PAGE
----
Or maybe it was me.
It has been suggested in some quarters (Thanks, Mom!) that I’m simply not smart enough to understand Pynchon, or that I’m not evolved enough to see the “big picture.” But I’m beginning to suspect there is no “big picture,” after all — just the wishful thinking of the faithful.
Or perhaps it’s my familiarity with detective fiction that’s the culprit. If, as has been suggested by some that “Fiction should take you to places you don’t normally go,” one of my main problems with Inherent Vice is that I’ve already been there.
The early seventies? Hippies versus the Man? Stoners, surfers, crooked cops? SoCal? A detective not always quite as focussed as perhaps he should be?
Been there, done that. And enjoyed it better than this trip.
I’m not saying Pynchon has no right going near the detective novel, or that he’s condescending toward the genre as others have suggested, but I wonder how much of his reputation helped get this thing published?
Some people whose opinions I truly respect seem to have liked it well enough.
But if you put enough English Lit majors and would-be intellectuals in a room, set them all to deconstruction mode and allow them to scratch their chins long enough, eventually you’ll get all sorts of unique interpretations and blather about “non-falsifiable speculation,” “the beauty of the forking paths and their effect on things” and “the basic splitting process of the alternate realities and histories as followed by the ordinary and extraordinary ray” as exemplified by the alternative tangents of Doc’s investigation. And you’ll hear all sorts of stuff about the genre being “transcended.”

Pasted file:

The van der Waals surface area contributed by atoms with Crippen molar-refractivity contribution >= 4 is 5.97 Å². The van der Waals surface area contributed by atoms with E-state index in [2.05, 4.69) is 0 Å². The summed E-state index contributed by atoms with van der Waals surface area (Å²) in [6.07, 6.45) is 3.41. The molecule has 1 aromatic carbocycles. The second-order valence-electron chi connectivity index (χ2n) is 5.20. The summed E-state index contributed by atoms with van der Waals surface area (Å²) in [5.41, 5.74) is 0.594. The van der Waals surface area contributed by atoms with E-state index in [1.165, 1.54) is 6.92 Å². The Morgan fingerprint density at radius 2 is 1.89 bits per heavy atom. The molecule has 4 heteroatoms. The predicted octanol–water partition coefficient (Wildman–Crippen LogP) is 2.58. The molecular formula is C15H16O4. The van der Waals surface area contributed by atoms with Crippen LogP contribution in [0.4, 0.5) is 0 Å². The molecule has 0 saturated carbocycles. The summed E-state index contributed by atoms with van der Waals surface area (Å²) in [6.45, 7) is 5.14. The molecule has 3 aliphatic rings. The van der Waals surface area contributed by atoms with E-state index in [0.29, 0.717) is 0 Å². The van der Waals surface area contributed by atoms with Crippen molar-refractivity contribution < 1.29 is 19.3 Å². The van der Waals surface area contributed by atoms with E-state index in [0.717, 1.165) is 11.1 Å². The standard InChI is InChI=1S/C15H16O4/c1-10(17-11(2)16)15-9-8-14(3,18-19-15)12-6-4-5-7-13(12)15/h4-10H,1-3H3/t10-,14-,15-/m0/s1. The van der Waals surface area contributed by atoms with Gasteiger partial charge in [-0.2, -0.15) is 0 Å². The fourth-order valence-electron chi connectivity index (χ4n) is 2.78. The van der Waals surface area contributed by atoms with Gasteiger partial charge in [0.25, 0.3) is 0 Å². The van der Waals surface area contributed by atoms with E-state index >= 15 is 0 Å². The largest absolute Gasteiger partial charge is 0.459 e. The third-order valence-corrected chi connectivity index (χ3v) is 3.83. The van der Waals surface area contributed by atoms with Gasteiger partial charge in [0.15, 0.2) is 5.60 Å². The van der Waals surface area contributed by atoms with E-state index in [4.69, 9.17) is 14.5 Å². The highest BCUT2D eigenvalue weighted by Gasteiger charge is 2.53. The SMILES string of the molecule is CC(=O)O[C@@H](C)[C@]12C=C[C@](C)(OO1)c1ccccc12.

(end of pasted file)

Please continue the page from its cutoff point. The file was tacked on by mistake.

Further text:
Yeah, right. Transcend this, toots.
The picture may not be that big after all. Or certainly smaller than we were lead to expect or hope for. Maybe Pynchon just wanted to write a detective story. Maybe he’s even a fan of the genre. Which is really cool. But he couldn’t do it, and ended up with this Day Glo shaggy dog story, doing an adequate — but not earth-shattering — job of it.
There are worse crimes.
* * * * *
In December 2014, Paul Thomas Anderson’s film adaptation of the novel was released, starring Joaquin Phoenix as Doc, I was interested in seeing what made the cut and what didn’t. Two or so hours of a film versus almost 400 pages of text. While it didn’t annoy me as much as the novel did, and I certainly enjoyed Phoenix’s take on Doc, I still found it a rather disappointing slog, a film of its era turning another era into a cynical caricature.
But once again, what do I know? Other people seem to have liked it well enough. Actor Ethan Hawke, who wasn’t even in the film, liked it, calling it a “mysterious, brilliant crazy movie. I can’t imagine trying to adapt Pynchon for the screen, no less succeeding at it… the whole cast was gonzo and perfect.”
- “Fans… will know (Inherent Vice) for the throwaway masterwork it is: playful as a dolphin, plaintive as whale song, unsoundably profound as the blue Pacific.”
— Publishers Weekly
–Kevin Burton Smith
- INHERENT VICE | Buy on DVD | Buy on Blu-Ray | Watch it now!
(2014, Warner Bros.)
Based on the novel by Thomas Pynchon
Adapted by Paul Thomas Anderson
Directed by Paul Thomas Anderson
Starring Joaquin Phoenix as Doc Sportello
Also starring Josh Brolin, Jena Malone, Reese Witherspoon, Owen Wilson and Benicio Del Toro
- Inherent Vice Promotional Video
Pynchon narrates his own promo.
- Thomas Pynchon’s Soundtrack to Inherent Vice
Pynchon actually compiled a lose playlist as an Amazon Exclusive. Here it is!
- Pynchon’s Private Eye Novel: Inherent Vice
Scott Adlerberg offers an alternative view of Inherent Vice.
- The Death of the Private Eye
John Semley uses Inherent Vice as a springboard to riff on the cultural and literary relevancy of the private eye. (November 2014,New York Times Magazine)